Lobby

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lobby

1. a room or corridor used as an entrance hall, vestibule, etc.
2. Chiefly Brit a hall in a legislative building used for meetings between the legislators and members of the public
3. Chiefly Brit one of two corridors in a legislative building in which members vote
4. a group of persons who attempt to influence legislators on behalf of a particular interest

Lobby

A space at the entrance to a building, theater, hotel, or other structure.

Lobby

 

auxiliary premises in parliamentary and other government buildings, as well as in theaters and concert halls, designed for rest during breaks between sessions or during intermissions. Lobbies are also used for unofficial meetings and exchange of opinions and often serve as work areas for journalists. The expression “lobbying” characterizes behind-the-scenes deals made in capitalist legislative institutions by representatives of the ruling circles who are close to members of the institutions or to high government officials.


Lobby

 

the system of offices and agencies of the major monopolies assigned to legislative bodies of the USA. Lobbies exert direct pressure on legislators and state officials even to the point of bribery for the sake of the companies involved.

lobby

A space at the entrance to a building, theater, etc.
References in periodicals archive ?
Under the heading, "Production Aspects: Lobby Techniques and Finances," Terry presents a thoroughly professional assessment of lobbies in the U.
With a big enough package and a pot of gold at the end of the rainbow, the broad electorate can, in principle, be mobilized against a collection of narrow lobbies.
But as the Hmong and many other groups recognized that the federal government was abdicating policy toward smaller states, they seized the opportunity to set up powerful lobbies.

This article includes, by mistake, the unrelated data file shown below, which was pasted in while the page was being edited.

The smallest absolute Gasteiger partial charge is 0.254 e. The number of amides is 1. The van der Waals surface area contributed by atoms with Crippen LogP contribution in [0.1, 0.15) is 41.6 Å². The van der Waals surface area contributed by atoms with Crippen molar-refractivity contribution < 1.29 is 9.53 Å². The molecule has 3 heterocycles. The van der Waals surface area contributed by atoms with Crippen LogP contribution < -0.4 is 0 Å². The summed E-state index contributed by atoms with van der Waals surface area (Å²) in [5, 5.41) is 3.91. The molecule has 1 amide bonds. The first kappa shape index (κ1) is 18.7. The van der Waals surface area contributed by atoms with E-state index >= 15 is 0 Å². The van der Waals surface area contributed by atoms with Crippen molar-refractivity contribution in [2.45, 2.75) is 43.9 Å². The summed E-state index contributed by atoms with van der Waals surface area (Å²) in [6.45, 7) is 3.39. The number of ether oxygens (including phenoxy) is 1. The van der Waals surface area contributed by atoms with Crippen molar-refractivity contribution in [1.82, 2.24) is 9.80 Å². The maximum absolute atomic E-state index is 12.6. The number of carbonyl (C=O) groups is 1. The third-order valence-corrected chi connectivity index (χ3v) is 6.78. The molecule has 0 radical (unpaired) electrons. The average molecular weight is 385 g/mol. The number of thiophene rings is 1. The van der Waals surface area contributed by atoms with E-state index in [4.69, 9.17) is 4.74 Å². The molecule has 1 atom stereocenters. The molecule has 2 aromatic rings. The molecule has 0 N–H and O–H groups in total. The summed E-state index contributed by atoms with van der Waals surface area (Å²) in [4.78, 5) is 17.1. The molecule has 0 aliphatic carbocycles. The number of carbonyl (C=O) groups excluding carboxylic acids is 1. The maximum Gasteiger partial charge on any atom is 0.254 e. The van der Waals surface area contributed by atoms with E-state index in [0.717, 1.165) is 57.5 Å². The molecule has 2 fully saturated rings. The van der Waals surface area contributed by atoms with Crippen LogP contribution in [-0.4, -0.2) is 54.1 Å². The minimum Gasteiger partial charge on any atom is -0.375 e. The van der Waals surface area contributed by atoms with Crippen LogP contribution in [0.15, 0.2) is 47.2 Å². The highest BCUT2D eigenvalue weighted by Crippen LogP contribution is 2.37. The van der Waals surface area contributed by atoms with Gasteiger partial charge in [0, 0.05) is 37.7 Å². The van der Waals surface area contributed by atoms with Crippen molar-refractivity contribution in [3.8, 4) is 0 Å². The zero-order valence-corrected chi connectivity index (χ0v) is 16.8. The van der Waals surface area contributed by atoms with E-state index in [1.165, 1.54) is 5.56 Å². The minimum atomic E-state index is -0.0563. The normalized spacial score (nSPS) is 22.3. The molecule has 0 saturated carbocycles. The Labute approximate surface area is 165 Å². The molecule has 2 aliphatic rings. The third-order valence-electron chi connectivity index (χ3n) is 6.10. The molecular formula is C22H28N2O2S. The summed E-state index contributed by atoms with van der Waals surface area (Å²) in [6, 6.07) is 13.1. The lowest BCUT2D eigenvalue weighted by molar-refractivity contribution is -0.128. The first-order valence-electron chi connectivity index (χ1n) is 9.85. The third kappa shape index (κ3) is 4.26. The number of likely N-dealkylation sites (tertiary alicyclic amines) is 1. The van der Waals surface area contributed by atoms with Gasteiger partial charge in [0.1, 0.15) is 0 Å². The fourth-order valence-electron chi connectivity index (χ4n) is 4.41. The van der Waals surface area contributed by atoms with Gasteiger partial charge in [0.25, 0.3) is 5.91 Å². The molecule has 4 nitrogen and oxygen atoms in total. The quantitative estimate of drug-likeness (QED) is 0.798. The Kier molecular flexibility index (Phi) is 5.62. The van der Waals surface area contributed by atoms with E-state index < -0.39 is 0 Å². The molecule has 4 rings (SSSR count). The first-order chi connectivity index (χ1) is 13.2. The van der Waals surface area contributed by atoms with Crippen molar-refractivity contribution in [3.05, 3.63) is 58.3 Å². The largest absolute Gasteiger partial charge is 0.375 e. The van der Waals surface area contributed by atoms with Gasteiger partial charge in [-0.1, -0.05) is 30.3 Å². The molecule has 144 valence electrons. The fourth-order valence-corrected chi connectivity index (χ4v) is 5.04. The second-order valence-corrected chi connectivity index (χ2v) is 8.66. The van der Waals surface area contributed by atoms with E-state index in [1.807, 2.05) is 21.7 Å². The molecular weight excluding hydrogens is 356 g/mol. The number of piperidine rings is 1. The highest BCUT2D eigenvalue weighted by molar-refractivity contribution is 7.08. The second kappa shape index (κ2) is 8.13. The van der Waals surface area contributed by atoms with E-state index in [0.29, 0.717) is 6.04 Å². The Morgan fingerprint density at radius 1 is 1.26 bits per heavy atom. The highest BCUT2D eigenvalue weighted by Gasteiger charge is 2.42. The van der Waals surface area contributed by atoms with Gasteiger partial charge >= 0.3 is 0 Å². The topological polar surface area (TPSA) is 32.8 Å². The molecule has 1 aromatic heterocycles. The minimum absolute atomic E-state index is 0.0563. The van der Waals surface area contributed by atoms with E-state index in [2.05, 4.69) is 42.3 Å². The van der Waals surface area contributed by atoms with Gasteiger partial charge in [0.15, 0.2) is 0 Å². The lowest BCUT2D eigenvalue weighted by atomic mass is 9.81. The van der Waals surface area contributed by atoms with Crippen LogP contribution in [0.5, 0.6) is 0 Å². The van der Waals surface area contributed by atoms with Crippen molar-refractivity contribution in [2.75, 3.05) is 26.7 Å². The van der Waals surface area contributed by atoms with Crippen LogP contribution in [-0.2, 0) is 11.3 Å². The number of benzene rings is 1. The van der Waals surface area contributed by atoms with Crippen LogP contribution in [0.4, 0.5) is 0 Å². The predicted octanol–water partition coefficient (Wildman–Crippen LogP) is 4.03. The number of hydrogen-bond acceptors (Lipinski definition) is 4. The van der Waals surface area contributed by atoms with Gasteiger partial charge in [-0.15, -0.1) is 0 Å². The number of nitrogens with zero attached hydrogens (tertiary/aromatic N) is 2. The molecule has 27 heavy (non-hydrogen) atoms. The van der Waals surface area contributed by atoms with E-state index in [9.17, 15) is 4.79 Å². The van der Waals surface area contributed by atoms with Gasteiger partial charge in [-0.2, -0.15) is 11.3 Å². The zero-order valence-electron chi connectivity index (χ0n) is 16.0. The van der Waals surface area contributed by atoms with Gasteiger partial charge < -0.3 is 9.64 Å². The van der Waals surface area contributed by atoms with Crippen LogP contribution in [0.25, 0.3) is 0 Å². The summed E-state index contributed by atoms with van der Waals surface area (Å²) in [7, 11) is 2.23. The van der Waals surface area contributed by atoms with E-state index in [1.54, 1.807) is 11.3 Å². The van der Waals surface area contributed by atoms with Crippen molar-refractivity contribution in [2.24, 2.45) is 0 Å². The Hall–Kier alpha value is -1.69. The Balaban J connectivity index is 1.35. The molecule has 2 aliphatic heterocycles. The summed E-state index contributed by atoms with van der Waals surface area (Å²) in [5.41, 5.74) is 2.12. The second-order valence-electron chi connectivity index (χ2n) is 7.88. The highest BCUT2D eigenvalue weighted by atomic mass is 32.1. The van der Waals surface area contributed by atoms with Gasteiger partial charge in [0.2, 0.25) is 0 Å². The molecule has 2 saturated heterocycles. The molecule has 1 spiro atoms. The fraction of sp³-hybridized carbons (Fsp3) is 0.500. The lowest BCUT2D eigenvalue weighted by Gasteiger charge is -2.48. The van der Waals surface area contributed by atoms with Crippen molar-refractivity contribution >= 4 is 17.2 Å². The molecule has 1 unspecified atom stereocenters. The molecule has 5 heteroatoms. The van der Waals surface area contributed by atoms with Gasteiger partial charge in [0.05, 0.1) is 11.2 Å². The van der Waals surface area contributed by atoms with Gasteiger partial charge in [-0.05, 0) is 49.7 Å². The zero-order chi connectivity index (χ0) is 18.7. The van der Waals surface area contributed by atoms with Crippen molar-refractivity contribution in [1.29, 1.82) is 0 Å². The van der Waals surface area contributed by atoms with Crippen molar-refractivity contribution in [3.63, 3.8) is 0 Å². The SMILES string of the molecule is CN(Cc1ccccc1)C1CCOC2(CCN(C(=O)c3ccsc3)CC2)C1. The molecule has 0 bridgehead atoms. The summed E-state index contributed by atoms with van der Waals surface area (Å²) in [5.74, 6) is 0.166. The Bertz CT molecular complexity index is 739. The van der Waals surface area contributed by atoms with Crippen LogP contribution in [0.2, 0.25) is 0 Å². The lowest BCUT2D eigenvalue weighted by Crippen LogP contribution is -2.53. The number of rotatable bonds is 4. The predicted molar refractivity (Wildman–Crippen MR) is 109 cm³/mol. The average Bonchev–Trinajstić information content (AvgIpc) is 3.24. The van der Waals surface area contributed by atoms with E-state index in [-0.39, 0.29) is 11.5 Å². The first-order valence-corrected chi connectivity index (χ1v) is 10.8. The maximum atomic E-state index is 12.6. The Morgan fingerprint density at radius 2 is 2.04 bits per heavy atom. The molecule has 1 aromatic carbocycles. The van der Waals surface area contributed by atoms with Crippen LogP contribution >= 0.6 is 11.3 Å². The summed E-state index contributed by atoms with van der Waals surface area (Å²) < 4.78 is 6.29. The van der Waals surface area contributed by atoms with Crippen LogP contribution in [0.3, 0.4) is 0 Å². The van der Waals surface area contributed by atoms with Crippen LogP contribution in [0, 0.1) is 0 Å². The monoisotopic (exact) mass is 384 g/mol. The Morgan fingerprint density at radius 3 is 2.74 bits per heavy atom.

Each group's angling induces its competitors to redouble their efforts, and, as more lobbies dicker and more is invested in lobbying, it becomes all the more important not to be the poor sucker who gets taken to the cleaners.
Visitor Link kiosks in building lobbies connect via the Internet to a secure centralized Kastle database.
He calls instead for devolving more federal programs to the states, so that lobbies would have to disperse their influence around the country, and for competition for federal programs, like vouchers in education.
Although these groups do provide community services, they also seek to advance political agendas: Planned Parenthood lobbies for tax-subsidized abortions; the Interfaith Peace Resource Council advocates nuclear disarmament.
It adds cachet to the lobbies and public spaces of office buildings where office space is available for lease," notes Edward Aretz, Esq.
Fair enough, I suppose; but does he, or anyone, imagine that the Association of Trial Lawyers of America, one of the fattest of the fat-cat lobbies, is a selfless tribune of the public good?
is pleased to announce that it is initiating a program to turn building lobbies into art galleries.
As lobbies press the 104th Congress to give banks greater risk-taking powers, while leaving their deposit insurance safety net intact, it's worth remembering what the S&Ls taught us: When special interests, competitive or cozy, come together to make policy, the outcome rarely reflects the common good.
The use of multiple colors of stone in interior lobbies and public restrooms is also a significant new design trend.